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Films: S is for...

Scapegoat, The

Slight Alec Guinness mystery wherein He Who Hopes They Don’t Laugh plays a mild-mannered English teacher and his villainous aristocratic French double. Enough with the multiple roles, already! Anyway, this Features the great Geoffrey Keen. The lugubrious actor is best known as Sir Frederick ‘What *is* Bond doing?’ Gray, but he’s staked a claim in just about every part of the Cream-era films canon throughout his career. From early bit parts in classics like Odd Man Out and The Third Man, he quickly set out his stall as a player of pompous, slightly malevolent figures of authority. Policemen, priests and military types were his domain, whether concocting a corpse conspiracy in The Man Who never Was, or chasing after a begoggled Kenneth More in Genevieve. Overlooked cod-Ealing brandy smuggling romp Green Grow the Rushes, superior sci-fi The Mind Benders, Dymchurch-based Georgian adventure The Scarecrow of Romney Marsh and strike-busting Dickie Attenborough drama The Angry Silence all benefitted immeasurably from his presence. His only bill-topping role was on TV, as the deputy head of Mogul Oil in BBC boardroom inrigue drama The Troubleshooters, though he came close in Hammer’s fun Taste the Blood of Dracula, buying vampiric artifacts from Roy Kinnear and generally hamming up the Victorian dignitary bit for all it’s worth, until Linda Hayden stoves his head in with a spade. Then, while he was Bonding, he cheekily moonlit with eerily similar cameo roles in some of daft ‘maverick’ indie producer Lindsay Shonteff’s lairy late ’70s Bond spoofs. A man who had a humble, self-deprecating opinion of his oeuvre (something his Dracula co-star Christopher Lee could do with a bit more of), but who made potentially ho-hum parts memorable for the best part of three decades: the toast is Geoffrey Keen.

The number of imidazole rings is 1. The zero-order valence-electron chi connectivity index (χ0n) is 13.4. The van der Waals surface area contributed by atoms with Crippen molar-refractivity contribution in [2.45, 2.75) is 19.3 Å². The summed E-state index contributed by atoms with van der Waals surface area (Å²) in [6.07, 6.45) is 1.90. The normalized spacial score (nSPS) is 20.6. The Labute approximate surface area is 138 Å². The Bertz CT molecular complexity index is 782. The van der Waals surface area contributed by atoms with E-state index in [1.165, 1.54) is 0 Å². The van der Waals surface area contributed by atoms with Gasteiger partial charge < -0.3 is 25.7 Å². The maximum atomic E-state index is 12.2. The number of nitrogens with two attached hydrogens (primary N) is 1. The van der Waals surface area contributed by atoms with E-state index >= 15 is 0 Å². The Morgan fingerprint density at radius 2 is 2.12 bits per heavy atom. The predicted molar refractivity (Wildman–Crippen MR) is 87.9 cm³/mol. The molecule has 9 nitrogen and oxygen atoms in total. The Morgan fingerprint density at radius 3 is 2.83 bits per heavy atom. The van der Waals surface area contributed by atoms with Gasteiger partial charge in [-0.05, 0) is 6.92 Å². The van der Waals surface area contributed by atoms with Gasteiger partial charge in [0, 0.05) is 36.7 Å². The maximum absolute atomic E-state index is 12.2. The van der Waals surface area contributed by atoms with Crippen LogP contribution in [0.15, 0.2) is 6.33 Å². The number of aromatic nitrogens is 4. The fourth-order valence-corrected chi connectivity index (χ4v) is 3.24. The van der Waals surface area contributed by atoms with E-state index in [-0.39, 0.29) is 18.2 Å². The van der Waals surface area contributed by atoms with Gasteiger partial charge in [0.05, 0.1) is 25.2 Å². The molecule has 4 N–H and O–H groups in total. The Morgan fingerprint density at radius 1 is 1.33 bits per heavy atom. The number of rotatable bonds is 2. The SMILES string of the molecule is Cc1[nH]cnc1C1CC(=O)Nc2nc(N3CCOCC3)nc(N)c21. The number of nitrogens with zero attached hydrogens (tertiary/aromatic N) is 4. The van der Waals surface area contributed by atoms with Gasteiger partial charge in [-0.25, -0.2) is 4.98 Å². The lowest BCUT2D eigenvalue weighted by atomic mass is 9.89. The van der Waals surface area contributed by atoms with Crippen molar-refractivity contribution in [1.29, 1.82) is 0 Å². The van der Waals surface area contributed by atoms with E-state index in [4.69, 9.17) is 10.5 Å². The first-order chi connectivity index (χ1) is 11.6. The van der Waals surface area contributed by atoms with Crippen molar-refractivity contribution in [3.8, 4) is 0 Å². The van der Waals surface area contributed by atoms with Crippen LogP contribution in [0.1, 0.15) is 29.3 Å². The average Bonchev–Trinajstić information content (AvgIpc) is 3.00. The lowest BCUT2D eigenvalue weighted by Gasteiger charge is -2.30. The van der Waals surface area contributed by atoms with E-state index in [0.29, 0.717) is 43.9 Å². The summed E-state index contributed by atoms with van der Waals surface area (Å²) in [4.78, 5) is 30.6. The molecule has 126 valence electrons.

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  1. Matt Patton

    October 26, 2009 at 2:55 am

    Screenplay by Gore Vidal, who seems to hate Daphne DuMaurier (author of the source novel) almost as much as he hates Truman Capote. And yet here he is. A man of Sterling Principles . . .

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